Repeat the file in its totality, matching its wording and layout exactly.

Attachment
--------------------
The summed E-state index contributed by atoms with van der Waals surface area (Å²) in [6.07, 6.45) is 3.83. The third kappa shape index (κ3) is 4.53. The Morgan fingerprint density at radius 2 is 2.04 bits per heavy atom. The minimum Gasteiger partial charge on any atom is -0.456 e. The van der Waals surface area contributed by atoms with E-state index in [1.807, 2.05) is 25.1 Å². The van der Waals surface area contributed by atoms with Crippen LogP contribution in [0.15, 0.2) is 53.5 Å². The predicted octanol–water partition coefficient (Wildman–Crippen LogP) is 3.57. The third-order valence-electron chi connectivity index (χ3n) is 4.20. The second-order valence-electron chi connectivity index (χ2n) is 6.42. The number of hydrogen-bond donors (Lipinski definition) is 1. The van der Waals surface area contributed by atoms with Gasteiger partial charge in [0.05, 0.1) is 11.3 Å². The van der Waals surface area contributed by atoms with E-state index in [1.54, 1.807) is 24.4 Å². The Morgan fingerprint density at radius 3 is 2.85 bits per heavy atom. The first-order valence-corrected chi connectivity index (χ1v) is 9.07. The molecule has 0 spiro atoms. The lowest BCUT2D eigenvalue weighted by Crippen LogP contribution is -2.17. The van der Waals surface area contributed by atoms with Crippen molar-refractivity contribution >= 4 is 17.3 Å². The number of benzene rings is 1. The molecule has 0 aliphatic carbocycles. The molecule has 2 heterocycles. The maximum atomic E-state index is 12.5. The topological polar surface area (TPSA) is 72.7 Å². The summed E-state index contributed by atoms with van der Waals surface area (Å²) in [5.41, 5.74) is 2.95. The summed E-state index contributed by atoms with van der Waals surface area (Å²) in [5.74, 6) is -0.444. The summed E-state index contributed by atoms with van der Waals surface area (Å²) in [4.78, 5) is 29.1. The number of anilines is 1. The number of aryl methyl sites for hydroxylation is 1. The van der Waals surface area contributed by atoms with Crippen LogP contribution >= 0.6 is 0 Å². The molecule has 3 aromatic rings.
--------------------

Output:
The summed E-state index contributed by atoms with van der Waals surface area (Å²) in [6.07, 6.45) is 3.83. The third kappa shape index (κ3) is 4.53. The Morgan fingerprint density at radius 2 is 2.04 bits per heavy atom. The minimum Gasteiger partial charge on any atom is -0.456 e. The van der Waals surface area contributed by atoms with E-state index in [1.807, 2.05) is 25.1 Å². The van der Waals surface area contributed by atoms with Crippen LogP contribution in [0.15, 0.2) is 53.5 Å². The predicted octanol–water partition coefficient (Wildman–Crippen LogP) is 3.57. The third-order valence-electron chi connectivity index (χ3n) is 4.20. The second-order valence-electron chi connectivity index (χ2n) is 6.42. The number of hydrogen-bond donors (Lipinski definition) is 1. The van der Waals surface area contributed by atoms with Gasteiger partial charge in [0.05, 0.1) is 11.3 Å². The van der Waals surface area contributed by atoms with E-state index in [1.54, 1.807) is 24.4 Å². The Morgan fingerprint density at radius 3 is 2.85 bits per heavy atom. The first-order valence-corrected chi connectivity index (χ1v) is 9.07. The molecule has 0 spiro atoms. The lowest BCUT2D eigenvalue weighted by Crippen LogP contribution is -2.17. The van der Waals surface area contributed by atoms with Crippen molar-refractivity contribution >= 4 is 17.3 Å². The number of benzene rings is 1. The molecule has 0 aliphatic carbocycles. The molecule has 2 heterocycles. The maximum atomic E-state index is 12.5. The topological polar surface area (TPSA) is 72.7 Å². The summed E-state index contributed by atoms with van der Waals surface area (Å²) in [5.41, 5.74) is 2.95. The summed E-state index contributed by atoms with van der Waals surface area (Å²) in [5.74, 6) is -0.444. The summed E-state index contributed by atoms with van der Waals surface area (Å²) in [4.78, 5) is 29.1. The number of anilines is 1. The number of aryl methyl sites for hydroxylation is 1. The van der Waals surface area contributed by atoms with Crippen LogP contribution >= 0.6 is 0 Å². The molecule has 3 aromatic rings.